The Last Witch of Scotland

People often walk by the place where I died. I have no grave, but only a stone to mark the spot where I met my fate. It still stands at the foot of someone’s private garden. There is no name on it, just a date, and I might add, an erroneous one. I did not die in 1722, but in 1727. I had no magical witches cap to put on my head and utter “back to Kintail“* as the story goes, to be whisked away and thus save myself from the hangman’s noose. Besides, I lived in Sutherland, not Kintail, in a rather modest village called Dornoch* in the highlands of Scotland.

No one remembers my real name anymore, not even I. I am referred to as Janet or Jenny Horne, a generic name given to those ignominious beings suspected of practicing witchcraft.  I did not die by the noose but rather the fires of wrath and malice.  Was I a witch?  I do remember  in my youth, dancing by the old stones at Glen Loth on the solstice. Some of us didn’t forget the old ways or the fairy folk and each year everyone celebrated the fires of Beltane*(Là Bealltainn) on top of the hill, welcoming summer with song and wild dancing!

dream hunters

But I was raised a Christian woman and I married a Christian man in the “kirk” at the center of town. Oh! he was a bonny lad! He worked hard and we lived happily for many years. When he died he blessed me and left  a small plot of land. I had lost three bairns to a fever in the early years, but a daughter survived who unfortunately was deformed of foot. She nevertheless was a good lass, fair of face, and a great comfort to me in my declining years. As I recall we only tried to help others with our potions and herbs. They used to say I had a way with the animals and I saved many that might have died without our intervention. But one year disease struck hard and many cattle could not be saved. For one reason or another my animals fared better than most.

It was at that time the villagers began to whisper. My memory during those last days was not so good and still isn’t thankfully.  Apparently my behaviours and mutterings alarmed some folk who thought of me as a nuisance. Mean spirited whispers soon became the roar of a malevolent conflagration. Even my daughter’s poor malformed feet became suspect. We were brought before the magistrate and charged with the crime of practicing the dark arts. They accused me of turning my daughter into a pony, and riding her to meet the devil! My daughter protested vigorously but when they asked me to recite the Lord’s Prayer I faltered. Sometimes my tongue would freeze as my mind wandered and for that my fate was sealed.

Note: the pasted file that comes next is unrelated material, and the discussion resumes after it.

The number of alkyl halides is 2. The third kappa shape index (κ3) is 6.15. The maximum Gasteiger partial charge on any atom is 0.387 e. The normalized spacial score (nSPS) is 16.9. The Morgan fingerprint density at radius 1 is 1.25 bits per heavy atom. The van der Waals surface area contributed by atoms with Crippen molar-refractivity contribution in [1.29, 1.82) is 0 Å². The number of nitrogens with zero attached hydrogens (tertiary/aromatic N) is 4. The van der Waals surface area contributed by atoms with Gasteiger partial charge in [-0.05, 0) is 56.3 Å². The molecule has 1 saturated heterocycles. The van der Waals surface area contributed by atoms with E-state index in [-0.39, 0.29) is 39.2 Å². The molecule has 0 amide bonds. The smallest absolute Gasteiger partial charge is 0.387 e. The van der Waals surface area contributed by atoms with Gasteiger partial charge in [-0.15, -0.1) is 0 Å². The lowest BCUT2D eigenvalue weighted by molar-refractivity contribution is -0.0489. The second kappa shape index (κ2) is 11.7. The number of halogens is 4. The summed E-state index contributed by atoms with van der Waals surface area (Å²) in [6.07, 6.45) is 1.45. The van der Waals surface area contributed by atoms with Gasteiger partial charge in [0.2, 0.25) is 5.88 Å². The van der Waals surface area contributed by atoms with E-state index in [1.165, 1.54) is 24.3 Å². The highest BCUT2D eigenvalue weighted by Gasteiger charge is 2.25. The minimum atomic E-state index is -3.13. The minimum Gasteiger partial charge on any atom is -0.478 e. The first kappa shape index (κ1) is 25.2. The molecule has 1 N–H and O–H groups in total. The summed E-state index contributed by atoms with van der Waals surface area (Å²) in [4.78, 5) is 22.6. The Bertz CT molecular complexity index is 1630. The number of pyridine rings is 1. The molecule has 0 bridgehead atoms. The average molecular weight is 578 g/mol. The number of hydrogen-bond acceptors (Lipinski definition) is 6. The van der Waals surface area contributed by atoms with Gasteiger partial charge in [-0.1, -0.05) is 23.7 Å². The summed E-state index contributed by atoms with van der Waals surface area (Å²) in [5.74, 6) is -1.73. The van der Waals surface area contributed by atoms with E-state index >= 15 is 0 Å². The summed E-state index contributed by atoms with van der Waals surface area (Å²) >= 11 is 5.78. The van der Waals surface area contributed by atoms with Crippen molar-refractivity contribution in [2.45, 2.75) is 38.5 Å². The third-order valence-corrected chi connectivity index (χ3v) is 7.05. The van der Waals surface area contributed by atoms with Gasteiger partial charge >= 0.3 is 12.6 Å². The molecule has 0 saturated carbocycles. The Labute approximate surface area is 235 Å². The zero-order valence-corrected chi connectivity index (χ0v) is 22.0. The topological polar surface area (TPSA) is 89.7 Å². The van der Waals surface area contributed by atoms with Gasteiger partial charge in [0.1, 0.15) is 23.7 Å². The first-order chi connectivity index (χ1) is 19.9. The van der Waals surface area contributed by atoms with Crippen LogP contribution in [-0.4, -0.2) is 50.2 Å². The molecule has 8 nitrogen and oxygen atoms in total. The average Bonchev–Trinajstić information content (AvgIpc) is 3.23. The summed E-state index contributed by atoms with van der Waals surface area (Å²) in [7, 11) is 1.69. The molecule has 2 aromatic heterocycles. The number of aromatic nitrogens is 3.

“and we’ll all go together to the wild mountain thyme, all around the blooming heather”

“will ye go, Lassie, go” (The Wild Mountain Thyme)- Highland Aire

One of the magistrate’s guards took pity on my daughter who was only guilty of being the daughter of a witch and with a few coins we bribed him to allow her to escape. It was harder to convince her to leave me so one of us could be saved. The tears we shed would have put out any fire. The next day they stripped me naked and tarred me, but my mind was again befuddled and I thought I was wandering through the glen as the procession made it’s way to the square. Someone said that I had warmed my hands and exclaimed “what a bonny bonfire!” before being forced into a barrel and rolled onto the pyre. No one spoke up for me but a few of my neighbours hung their heads in shame. They later scattered my ashes to the winds which was fitting as I then became one with the rivers, hills and glens of the glorious highlands of my heart’s home.

Black Isle and Moray Firth
The Black Isle on the Moray Firth

It was all so long ago and in 1736 the witchcraft laws were at last repealed. No other Scottish woman would die by hangman’s noose, strangulation and fire.  My daughter had escaped. It has been written that she later married and had children, one of whom was also born with a deformed foot.

I am long past blaming the villagers. In their poverty and misery they needed something or someone to condemn for their troubles and thus I had the tragic distinction of being the last witch executed in Scotland.

*The little Town of Dornoch is beside the Dornoch Firth which opens into the larger Moray Firth spilling into the North Sea.  Firths are named from the Norse word  Fjord. Dornoch became a royal Burgh in the seventeenth century.  Cattle and sheep were the main commerce of the area along with fishing.  Though the town was mainly royalist and supported the  Hanoverian House  there was still Jacobite activity in the surrounding countryside. The nearby Skelbo forest is part of the Highland walking tours. In modern day, Madonna’s son Rocco was christened in 2000 at the Dornoch Cathedral.